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Qantas yet to be told details of new wage subsidy

written by Adam Thorn | March 15, 2021
BOEING 787 9 QANTAS PER NOV17 RF IMG_3224 resized
A Qantas Boeing 787-9 shot in November 2017 (Rob Finlayson)

Qantas has told employees it’s still unsure of who will be eligible for the government’s international aviation wage subsidy, and how much money they will receive.

A memo sent to staff last week, seen by Australian Aviation, said it understands the deal at a “high-level” but is still waiting for details from the government.

Last week, the Prime Minister revealed a new package of measures for the aviation industry that will include wage payments for 8,600 international aviation employees. However, it’s still not known if the financial help will be as generous as JobKeeper, which is expiring when the new initiative comes into effect on 1 April.

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The Q&A-style memo from Qantas, sent on Thursday, 11 March, confirms 7,500 Qantas employees will receive a “weekly payment” that will last until international borders open at the end of October.

The question of who is eligible has the answer: “We are currently waiting for this detail from the government. At a high-level we understand the capability fund is designed to assist Qantas Group employees who primarily support our international flying and are impacted by stand down and international border closures.

“This is likely to include eligible flight and cabin crew, engineers, airport, lounges and support employees whose role is primarily related to the international operation or fleet types. We’ll be developing a detailed eligibility Q&A in the coming weeks and will update this document with those answers once we have them.”

It also revealed the business is still unsure if those on forms of unpaid leave will be covered.

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TWU national secretary Michael Kaine said the message makes clear how dangerous it is to end JobKeeper payments.

“We had a gimmicky publicity stunt this week about cheap flights and support for international aviation workers but this memo proves this support still hasn’t been worked out with zero details,” said Kaine. “Scott Morrison posed in a pilot’s hat and sat in a cockpit but he won’t have to live the lives of aviation workers as they agonise over their futures.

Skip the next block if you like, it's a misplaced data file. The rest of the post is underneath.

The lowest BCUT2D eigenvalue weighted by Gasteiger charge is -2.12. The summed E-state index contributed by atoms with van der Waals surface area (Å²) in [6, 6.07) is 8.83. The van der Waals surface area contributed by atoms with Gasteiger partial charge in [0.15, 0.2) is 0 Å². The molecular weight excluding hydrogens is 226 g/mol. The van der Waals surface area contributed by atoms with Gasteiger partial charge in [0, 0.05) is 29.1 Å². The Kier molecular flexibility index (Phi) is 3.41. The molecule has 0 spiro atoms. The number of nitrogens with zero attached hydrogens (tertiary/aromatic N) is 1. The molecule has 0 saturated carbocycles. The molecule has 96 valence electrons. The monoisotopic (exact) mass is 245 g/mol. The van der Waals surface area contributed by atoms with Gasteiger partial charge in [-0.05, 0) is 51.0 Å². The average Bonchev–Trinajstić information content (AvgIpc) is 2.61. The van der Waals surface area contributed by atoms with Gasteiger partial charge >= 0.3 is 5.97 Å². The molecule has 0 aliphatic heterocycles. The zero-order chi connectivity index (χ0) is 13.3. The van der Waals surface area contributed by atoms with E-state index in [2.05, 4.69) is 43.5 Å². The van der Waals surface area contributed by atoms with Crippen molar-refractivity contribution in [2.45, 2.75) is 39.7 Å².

“We are two weeks out from JobKeeper ending and the federal government is piling stress and anxiety on aviation workers. This government has utterly failed these workers and anger among them is palpable. The move this week highlights yet again how this government has no strategy for aviation. It is limping along without a plan and running with whatever policy agenda Qantas has.”

The package of measures also includes 800,000 half-price airfares to 13 tourism destinations including the Gold Coast, Whitsundays and Merimbula; cheap loans to small business coming off JobKeeper; and a six-month extension of the ‘RANS’ and ‘DANS’ supplemented routes initiative.

Despite opposition from unions, the deal was backed by key industry groups representing airports, national airlines and regional aviation.

Australian Airports Association (AAA) chief executive James Goodwin said, “Anything that can fill seats and put more aircraft in the sky is a good thing and will have flow-on effects for the airport sector.

“It’s been just over a year since COVID-19 hit and during this time, all airports have been doing it extremely tough. They’ve been in major need of support and are grateful the federal government has listened to their calls with this new package.”

However, Goodwin also said the government should focus on getting international borders to open “as quickly as possible”.

“It’s crucial for the government to start working with industry on a plan to reopen the border so that we can be ready to go,” he added.

Meanwhile, Airlines for Australia and New Zealand (A4ANZ) called the package a “vital lifeline” and the Regional Aviation Association of Australia (RAAA) said it “welcomes the announcement” of further support.

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